The intended audience for this book is apparent just in the title of the book: The Girl’s Own Outdoor Book.
It is meant to be read and used by girls, specifically those who are interested in learning more about nature and the outdoors. When I was first looking at this book, I assumed that the use of “girl’s” in the title meant that the book was intended to be read by younger children. However, based on the contents of the book and some of the diagrams that are illustrated throughout it, it seems to be intended more for adolescent girls and young women. The diagrams/illustrations throughout the book that show female figures seem to portray older girls, or at the very least, not young children. They are shown as having more mature figures and facial features, and the clothes that they are wearing also seem to be more sophisticated and probably typical of older individuals.
I find it interesting that this book is targeted at this specific age group, considering that the adolescent years are generally seen as a time for growth and exploration. The Girl’s Own Outdoor Book seems fitting for this stage in life.
Another clue as to the audience that this book was intended for is the price that is written on one of the first pages in the book. It notes the book as costing $400. The date that is noted along with this price is December 25th, 1890. The only website that I was able to find that could adjust for inflation that far back is “in2013dollars.com,” but according to that website, $400 in 1890 is equal to $10,366.80 today. This seems like an obscene amount of money to pay for a book, especially one of this kind, which appears to be a day-to-day educational book for adolescent girls. What this price does tell us, though, is that whoever purchased/owned this specific copy was likely extremely wealthy. In addition to helping to determine what the price of this book would be now, the date also tells us that this book was probably a Christmas gift from one member of an upper-class family to another.
The same page in the front of the book that notes the price and the date also has a name and address written on it. The name is Mary Wallace, which is also written twice on the previous page (but as “Miss Mary Wallace” and “Mademoiselle Wallace”), and the address is “25 Oxford St., Boston Mass.”
On Google Maps street view, the most recent image of this address was taken in August of 2017, and shows a lackluster storefront that is part of a large building that appears to house many other businesses.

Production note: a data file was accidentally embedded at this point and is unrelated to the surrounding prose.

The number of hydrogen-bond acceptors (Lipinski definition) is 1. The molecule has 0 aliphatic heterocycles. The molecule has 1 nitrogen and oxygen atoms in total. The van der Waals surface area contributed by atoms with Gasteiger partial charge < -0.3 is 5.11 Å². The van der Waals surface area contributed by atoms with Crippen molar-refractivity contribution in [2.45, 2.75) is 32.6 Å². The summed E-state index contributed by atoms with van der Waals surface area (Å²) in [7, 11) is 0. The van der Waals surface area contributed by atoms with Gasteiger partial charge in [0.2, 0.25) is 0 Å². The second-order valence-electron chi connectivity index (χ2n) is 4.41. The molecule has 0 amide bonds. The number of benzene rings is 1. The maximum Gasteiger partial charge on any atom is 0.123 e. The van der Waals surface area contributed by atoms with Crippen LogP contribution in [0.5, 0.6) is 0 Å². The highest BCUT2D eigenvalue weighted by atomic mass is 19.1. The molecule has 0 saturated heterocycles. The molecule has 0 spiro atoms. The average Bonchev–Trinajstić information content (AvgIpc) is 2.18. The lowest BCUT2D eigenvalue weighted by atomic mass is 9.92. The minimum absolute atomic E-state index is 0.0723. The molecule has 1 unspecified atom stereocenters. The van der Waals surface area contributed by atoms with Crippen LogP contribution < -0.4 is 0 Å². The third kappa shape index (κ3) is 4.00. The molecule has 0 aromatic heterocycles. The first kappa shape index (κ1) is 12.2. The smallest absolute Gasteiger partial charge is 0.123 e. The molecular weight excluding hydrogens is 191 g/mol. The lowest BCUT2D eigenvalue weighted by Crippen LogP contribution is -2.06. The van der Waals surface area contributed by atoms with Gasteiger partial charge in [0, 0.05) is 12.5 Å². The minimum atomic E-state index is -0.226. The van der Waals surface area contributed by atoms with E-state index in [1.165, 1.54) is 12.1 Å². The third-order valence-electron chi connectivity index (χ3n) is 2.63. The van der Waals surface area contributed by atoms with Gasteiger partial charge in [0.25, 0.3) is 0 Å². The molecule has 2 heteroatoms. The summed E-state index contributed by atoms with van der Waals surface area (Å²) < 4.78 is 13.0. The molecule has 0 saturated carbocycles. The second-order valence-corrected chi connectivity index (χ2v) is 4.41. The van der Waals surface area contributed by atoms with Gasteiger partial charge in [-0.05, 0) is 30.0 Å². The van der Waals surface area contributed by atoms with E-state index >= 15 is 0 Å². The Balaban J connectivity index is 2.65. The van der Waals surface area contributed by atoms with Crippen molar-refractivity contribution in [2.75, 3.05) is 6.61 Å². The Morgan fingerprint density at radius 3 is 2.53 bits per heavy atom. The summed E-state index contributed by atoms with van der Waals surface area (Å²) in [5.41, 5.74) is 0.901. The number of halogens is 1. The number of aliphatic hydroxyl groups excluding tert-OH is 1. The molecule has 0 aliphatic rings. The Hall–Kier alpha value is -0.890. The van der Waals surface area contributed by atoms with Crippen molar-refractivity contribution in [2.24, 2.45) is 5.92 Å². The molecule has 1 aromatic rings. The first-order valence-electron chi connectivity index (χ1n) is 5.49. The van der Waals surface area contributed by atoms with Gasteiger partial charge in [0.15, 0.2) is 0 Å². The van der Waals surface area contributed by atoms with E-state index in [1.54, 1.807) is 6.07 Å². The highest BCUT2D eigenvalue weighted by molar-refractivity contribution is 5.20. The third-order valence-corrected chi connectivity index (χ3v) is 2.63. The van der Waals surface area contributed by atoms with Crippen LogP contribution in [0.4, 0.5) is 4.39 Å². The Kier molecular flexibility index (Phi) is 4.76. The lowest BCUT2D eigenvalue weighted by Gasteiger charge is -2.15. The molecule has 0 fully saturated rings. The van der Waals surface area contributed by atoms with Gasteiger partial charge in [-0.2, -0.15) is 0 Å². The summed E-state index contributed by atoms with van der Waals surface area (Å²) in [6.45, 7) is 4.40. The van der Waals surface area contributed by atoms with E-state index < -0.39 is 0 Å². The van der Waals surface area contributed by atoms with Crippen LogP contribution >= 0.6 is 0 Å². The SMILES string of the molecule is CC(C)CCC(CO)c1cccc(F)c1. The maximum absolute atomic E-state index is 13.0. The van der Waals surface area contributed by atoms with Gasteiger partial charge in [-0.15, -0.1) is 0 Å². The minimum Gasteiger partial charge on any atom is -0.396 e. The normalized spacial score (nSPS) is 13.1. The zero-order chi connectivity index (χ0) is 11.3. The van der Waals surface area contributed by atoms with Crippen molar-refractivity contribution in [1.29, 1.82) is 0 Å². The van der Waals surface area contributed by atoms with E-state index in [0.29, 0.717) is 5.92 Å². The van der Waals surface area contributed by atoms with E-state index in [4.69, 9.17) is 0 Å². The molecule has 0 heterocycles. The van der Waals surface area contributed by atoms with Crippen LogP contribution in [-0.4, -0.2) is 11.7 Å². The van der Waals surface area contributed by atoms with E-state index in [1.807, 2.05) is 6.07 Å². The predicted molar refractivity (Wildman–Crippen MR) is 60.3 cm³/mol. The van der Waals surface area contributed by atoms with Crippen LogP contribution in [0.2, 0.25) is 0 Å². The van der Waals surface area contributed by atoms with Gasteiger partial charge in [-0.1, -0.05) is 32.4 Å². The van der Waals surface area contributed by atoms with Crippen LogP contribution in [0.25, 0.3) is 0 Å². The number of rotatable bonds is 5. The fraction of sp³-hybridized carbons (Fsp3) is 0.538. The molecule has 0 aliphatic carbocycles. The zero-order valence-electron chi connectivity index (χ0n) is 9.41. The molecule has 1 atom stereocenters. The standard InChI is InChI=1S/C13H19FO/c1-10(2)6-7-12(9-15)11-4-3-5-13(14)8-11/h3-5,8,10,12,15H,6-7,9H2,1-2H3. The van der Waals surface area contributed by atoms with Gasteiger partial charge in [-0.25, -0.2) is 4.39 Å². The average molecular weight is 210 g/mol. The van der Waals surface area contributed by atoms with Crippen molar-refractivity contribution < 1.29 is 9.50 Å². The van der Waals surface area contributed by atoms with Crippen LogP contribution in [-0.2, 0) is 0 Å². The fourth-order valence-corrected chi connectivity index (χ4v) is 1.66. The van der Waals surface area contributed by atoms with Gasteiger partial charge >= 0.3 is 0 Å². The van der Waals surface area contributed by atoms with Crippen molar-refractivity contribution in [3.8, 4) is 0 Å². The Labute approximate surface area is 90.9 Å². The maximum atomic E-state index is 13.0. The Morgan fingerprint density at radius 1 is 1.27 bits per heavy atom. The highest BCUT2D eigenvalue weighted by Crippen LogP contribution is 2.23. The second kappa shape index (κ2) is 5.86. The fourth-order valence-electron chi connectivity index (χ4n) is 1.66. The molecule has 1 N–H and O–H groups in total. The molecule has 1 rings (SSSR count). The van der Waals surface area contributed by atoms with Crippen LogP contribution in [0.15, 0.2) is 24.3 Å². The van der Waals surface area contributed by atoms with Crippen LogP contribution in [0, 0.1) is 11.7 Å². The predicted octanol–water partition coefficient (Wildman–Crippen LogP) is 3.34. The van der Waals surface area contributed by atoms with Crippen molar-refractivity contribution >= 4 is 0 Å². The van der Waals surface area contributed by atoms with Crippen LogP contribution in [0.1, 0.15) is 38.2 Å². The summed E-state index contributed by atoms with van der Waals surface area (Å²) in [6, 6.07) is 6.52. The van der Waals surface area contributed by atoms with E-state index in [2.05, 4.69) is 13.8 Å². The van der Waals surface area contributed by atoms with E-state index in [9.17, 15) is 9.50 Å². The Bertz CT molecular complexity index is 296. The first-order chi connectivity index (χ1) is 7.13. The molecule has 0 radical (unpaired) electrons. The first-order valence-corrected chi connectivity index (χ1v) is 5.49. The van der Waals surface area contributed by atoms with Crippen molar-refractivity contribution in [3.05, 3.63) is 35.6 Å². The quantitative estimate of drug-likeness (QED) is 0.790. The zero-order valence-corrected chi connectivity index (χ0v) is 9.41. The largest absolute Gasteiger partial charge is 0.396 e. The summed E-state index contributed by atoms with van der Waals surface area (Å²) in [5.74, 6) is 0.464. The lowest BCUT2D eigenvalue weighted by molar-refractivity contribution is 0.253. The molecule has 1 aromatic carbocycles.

There are locked gates covering the entrances and graffiti on the windows, and there is a sign that reads, “Space for Lease; V&E Realty, Inc.; 617-786-9399.” V&E Realty, Inc. still exists but is now located in Quincy, Massachusetts, and looks to be a very small business. The space on Oxford Street does not look to have been occupied recently. I was unable to find any information about what this place might have been in 1890, but based on the price of the book, it was likely a wealthier part of the city at the time, and may have been the residence of the owner of the book.
As for the name Mary Wallace, there are three women by that name that come up in the results on ancestry.com for Boston, MA in 1890. One is a Mary Wallace who lived at a 31 Dove St., South Boston, another is a Mrs. Mary Wallace (for whom there is no other information in the record), and the third is a Mary K. Wallace who was a teacher at a primary school on Eustis Street in Boston, and boarded at a 106 Mt. Pleasant Avenue.
This information is also listed in The Boston Directory from 1890, which is almost 2000 pages long and contains the city record, directory of citizens, business directory, and street directory for that year. For the name Mary Wallace, the directory contains the same information as ancestry.com except that it lists Mrs. Mary Wallace as having died on January 6, 1890.
This means that the book likely belonged to one of the other Mary’s, because it was gifted in December of 1890, which is after this Mrs. Mary Wallace passed away. This copy of The Girl’s Own Outdoor Book, then, probably either belonged to Mary Wallace from South Boston or the primary school teacher, Mary K. Wallace. Neither of the addresses match with the one written in the book, but another possibility is that the address in the book is where it was purchased, or it may be the address of the residence of the owner at a different point in time.
Researching the possible owners of this book was absolutely fascinating, and I am tempted to do more digging to try to find out which Mary Wallace owned this copy and who she was. I think it is so interesting how one single page of this book provided so much information and sent me into a multiple-hours-long search to figure out this book’s history of ownership. I am still so curious, and so excited to continue learning about this copy of The Girl’s Own Outdoor Book.